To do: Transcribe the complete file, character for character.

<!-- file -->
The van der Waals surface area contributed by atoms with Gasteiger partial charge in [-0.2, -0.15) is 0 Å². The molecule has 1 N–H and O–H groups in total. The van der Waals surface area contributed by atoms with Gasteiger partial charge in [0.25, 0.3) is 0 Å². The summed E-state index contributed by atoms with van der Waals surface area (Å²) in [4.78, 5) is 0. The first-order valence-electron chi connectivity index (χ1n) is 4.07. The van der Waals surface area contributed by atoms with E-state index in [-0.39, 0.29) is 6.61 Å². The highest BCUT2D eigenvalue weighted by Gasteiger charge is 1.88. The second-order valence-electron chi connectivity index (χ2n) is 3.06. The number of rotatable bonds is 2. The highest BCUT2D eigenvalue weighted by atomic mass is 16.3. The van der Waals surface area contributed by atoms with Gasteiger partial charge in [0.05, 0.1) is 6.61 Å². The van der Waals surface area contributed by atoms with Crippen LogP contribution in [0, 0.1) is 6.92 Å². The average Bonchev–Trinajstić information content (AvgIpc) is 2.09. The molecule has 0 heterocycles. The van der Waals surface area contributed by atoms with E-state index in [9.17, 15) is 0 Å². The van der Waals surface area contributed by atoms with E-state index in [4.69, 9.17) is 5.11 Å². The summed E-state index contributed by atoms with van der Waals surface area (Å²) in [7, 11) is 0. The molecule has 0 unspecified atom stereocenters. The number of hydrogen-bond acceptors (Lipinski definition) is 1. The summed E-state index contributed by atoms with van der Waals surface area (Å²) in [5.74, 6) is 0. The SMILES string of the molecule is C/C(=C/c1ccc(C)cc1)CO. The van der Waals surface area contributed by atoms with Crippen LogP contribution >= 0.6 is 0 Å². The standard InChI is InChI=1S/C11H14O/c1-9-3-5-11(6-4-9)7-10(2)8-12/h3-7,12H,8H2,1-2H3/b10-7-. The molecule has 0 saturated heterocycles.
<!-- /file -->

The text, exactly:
The van der Waals surface area contributed by atoms with Gasteiger partial charge in [-0.2, -0.15) is 0 Å². The molecule has 1 N–H and O–H groups in total. The van der Waals surface area contributed by atoms with Gasteiger partial charge in [0.25, 0.3) is 0 Å². The summed E-state index contributed by atoms with van der Waals surface area (Å²) in [4.78, 5) is 0. The first-order valence-electron chi connectivity index (χ1n) is 4.07. The van der Waals surface area contributed by atoms with E-state index in [-0.39, 0.29) is 6.61 Å². The highest BCUT2D eigenvalue weighted by Gasteiger charge is 1.88. The second-order valence-electron chi connectivity index (χ2n) is 3.06. The number of rotatable bonds is 2. The highest BCUT2D eigenvalue weighted by atomic mass is 16.3. The van der Waals surface area contributed by atoms with Gasteiger partial charge in [0.05, 0.1) is 6.61 Å². The van der Waals surface area contributed by atoms with Crippen LogP contribution in [0, 0.1) is 6.92 Å². The average Bonchev–Trinajstić information content (AvgIpc) is 2.09. The molecule has 0 heterocycles. The van der Waals surface area contributed by atoms with E-state index in [9.17, 15) is 0 Å². The van der Waals surface area contributed by atoms with E-state index in [4.69, 9.17) is 5.11 Å². The summed E-state index contributed by atoms with van der Waals surface area (Å²) in [7, 11) is 0. The molecule has 0 unspecified atom stereocenters. The number of hydrogen-bond acceptors (Lipinski definition) is 1. The summed E-state index contributed by atoms with van der Waals surface area (Å²) in [5.74, 6) is 0. The SMILES string of the molecule is C/C(=C/c1ccc(C)cc1)CO. The van der Waals surface area contributed by atoms with Crippen LogP contribution >= 0.6 is 0 Å². The standard InChI is InChI=1S/C11H14O/c1-9-3-5-11(6-4-9)7-10(2)8-12/h3-7,12H,8H2,1-2H3/b10-7-. The molecule has 0 saturated heterocycles.